Synchronicity, luck and chance .
Paul Kammerer (August 17, 1880 in Vienna – September 23, 1926 in Puchberg am Schneeberg) was a renowned Austrian biologist who studied and advocated the discredited Lamarckian theory of inheritance – the notion that organisms may pass to their offspring characteristics they have acquired in their lifetime. He began his academic career at the Vienna Academy studying music but graduated with a degree in biology.
Like many of his generation, Kammerer undertook numerous experiments, largely involving interfering with the breeding and development of amphibians. He interested himself in the Lamarckian doctrine of acquired characteristics and eventually reported that a Midwife toad was exhibiting a black nuptial pad on its foot - an acquired characteristic brought about by adaptation to environment.
Claims arose that the result of the experiment had been falsified. The most notable of these claims was made by Dr. G. K. Noble, Curator of Reptiles at the American Museum of Natural History, in the scientific journal Nature.He reported that the black pad actually had a far more mundane explanation: it had simply been injected there with Indian ink. Six weeks later, Kammerer committed suicide.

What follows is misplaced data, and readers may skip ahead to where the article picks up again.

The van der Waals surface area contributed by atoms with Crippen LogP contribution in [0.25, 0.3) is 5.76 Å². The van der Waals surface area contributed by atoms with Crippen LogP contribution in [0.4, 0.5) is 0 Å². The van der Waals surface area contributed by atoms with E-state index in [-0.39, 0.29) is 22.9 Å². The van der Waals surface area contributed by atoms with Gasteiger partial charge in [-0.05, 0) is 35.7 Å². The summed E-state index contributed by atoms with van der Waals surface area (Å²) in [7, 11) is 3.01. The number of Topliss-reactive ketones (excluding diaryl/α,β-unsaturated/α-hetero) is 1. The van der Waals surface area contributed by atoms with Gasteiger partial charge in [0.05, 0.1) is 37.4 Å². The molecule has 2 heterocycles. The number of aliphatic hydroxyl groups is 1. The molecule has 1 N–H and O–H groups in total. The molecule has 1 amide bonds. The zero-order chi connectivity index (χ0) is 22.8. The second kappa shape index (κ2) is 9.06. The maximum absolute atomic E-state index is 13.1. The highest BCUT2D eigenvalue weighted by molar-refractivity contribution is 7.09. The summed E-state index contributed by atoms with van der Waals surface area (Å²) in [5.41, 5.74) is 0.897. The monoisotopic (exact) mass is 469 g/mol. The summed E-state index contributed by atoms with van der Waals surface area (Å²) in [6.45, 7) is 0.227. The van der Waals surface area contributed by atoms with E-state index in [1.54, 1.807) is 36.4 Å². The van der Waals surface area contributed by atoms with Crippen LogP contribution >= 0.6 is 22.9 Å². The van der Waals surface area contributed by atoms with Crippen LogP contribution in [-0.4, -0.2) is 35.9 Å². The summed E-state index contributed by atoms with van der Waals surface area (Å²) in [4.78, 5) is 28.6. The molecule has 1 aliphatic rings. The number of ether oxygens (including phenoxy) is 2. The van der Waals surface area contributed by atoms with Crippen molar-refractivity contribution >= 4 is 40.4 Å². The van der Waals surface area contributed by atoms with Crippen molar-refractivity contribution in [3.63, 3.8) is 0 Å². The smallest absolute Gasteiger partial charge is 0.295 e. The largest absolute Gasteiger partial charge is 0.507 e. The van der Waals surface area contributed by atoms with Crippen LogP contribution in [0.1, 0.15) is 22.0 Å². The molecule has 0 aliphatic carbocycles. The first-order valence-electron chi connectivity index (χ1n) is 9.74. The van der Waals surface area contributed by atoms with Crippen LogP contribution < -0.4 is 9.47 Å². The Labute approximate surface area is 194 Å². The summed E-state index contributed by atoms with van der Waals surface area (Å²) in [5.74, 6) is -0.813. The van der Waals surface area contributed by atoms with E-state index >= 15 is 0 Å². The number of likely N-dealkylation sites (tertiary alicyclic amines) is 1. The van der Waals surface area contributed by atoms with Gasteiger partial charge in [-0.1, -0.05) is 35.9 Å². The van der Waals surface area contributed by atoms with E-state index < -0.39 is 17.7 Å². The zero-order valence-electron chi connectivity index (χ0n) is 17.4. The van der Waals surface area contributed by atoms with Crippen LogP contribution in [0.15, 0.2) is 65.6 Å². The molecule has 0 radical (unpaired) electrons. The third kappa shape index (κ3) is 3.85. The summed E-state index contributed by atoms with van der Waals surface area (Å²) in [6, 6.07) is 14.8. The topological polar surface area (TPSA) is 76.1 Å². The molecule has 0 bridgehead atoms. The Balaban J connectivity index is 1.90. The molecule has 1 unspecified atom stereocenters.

Kammerer's other passion was collecting coincidences. He published a book with the title Das Gesetz der Serie (The Law of the Series; never translated into English) in which he recounted 100 or so anecdotes of coincidences that had led him to formulate his theory of Seriality.
He postulated that all events are connected by waves of Seriality. These forces would cause what we would perceive as just the peaks, or groupings and coincidences. Kammerer was known to, for example, make notes in public parks of what numbers of people were passing by, how many carried umbrellas, etc. In reviewing the book, Albert Einstein called the idea of Seriality "Interesting, and by no means absurd."
Koestler reported that when researching his biography of the coincidence collector, Kammerer, he himself was subjected to "a meteor shower" of coincidences. It was as if Kammerer's ghost were grinning down at him saying, "I told you so!"